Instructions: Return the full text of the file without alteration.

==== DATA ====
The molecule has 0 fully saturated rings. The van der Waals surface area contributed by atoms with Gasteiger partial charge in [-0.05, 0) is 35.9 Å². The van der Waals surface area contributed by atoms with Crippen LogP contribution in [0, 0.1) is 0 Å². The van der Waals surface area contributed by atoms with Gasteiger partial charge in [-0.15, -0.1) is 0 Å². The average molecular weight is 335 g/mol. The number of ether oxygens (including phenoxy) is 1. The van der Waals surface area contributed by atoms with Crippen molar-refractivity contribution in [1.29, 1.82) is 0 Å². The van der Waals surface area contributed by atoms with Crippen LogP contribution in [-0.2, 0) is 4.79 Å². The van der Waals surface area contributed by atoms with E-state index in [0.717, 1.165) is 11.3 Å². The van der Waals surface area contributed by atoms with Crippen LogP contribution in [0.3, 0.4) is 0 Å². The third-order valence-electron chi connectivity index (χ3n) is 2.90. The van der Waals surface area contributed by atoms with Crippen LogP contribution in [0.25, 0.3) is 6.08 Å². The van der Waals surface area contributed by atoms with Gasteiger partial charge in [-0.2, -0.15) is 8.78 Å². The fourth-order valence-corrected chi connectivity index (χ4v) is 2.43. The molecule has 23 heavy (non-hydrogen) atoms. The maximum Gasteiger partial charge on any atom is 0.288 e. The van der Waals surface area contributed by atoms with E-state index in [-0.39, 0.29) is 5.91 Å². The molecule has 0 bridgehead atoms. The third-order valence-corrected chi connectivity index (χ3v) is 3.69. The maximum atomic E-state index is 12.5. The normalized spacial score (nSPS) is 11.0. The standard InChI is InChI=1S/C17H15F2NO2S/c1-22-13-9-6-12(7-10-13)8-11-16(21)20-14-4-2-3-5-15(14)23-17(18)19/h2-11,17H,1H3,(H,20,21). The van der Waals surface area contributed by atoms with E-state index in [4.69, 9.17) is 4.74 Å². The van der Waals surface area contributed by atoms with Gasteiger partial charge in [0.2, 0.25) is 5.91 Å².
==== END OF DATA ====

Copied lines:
The molecule has 0 fully saturated rings. The van der Waals surface area contributed by atoms with Gasteiger partial charge in [-0.05, 0) is 35.9 Å². The van der Waals surface area contributed by atoms with Crippen LogP contribution in [0, 0.1) is 0 Å². The van der Waals surface area contributed by atoms with Gasteiger partial charge in [-0.15, -0.1) is 0 Å². The average molecular weight is 335 g/mol. The number of ether oxygens (including phenoxy) is 1. The van der Waals surface area contributed by atoms with Crippen molar-refractivity contribution in [1.29, 1.82) is 0 Å². The van der Waals surface area contributed by atoms with Crippen LogP contribution in [-0.2, 0) is 4.79 Å². The van der Waals surface area contributed by atoms with E-state index in [0.717, 1.165) is 11.3 Å². The van der Waals surface area contributed by atoms with Crippen LogP contribution in [0.3, 0.4) is 0 Å². The third-order valence-electron chi connectivity index (χ3n) is 2.90. The van der Waals surface area contributed by atoms with Crippen LogP contribution in [0.25, 0.3) is 6.08 Å². The van der Waals surface area contributed by atoms with Gasteiger partial charge in [-0.2, -0.15) is 8.78 Å². The fourth-order valence-corrected chi connectivity index (χ4v) is 2.43. The molecule has 23 heavy (non-hydrogen) atoms. The maximum Gasteiger partial charge on any atom is 0.288 e. The van der Waals surface area contributed by atoms with E-state index in [-0.39, 0.29) is 5.91 Å². The molecule has 0 bridgehead atoms. The third-order valence-corrected chi connectivity index (χ3v) is 3.69. The maximum atomic E-state index is 12.5. The normalized spacial score (nSPS) is 11.0. The standard InChI is InChI=1S/C17H15F2NO2S/c1-22-13-9-6-12(7-10-13)8-11-16(21)20-14-4-2-3-5-15(14)23-17(18)19/h2-11,17H,1H3,(H,20,21). The van der Waals surface area contributed by atoms with E-state index in [4.69, 9.17) is 4.74 Å². The van der Waals surface area contributed by atoms with Gasteiger partial charge in [0.2, 0.25) is 5.91 Å².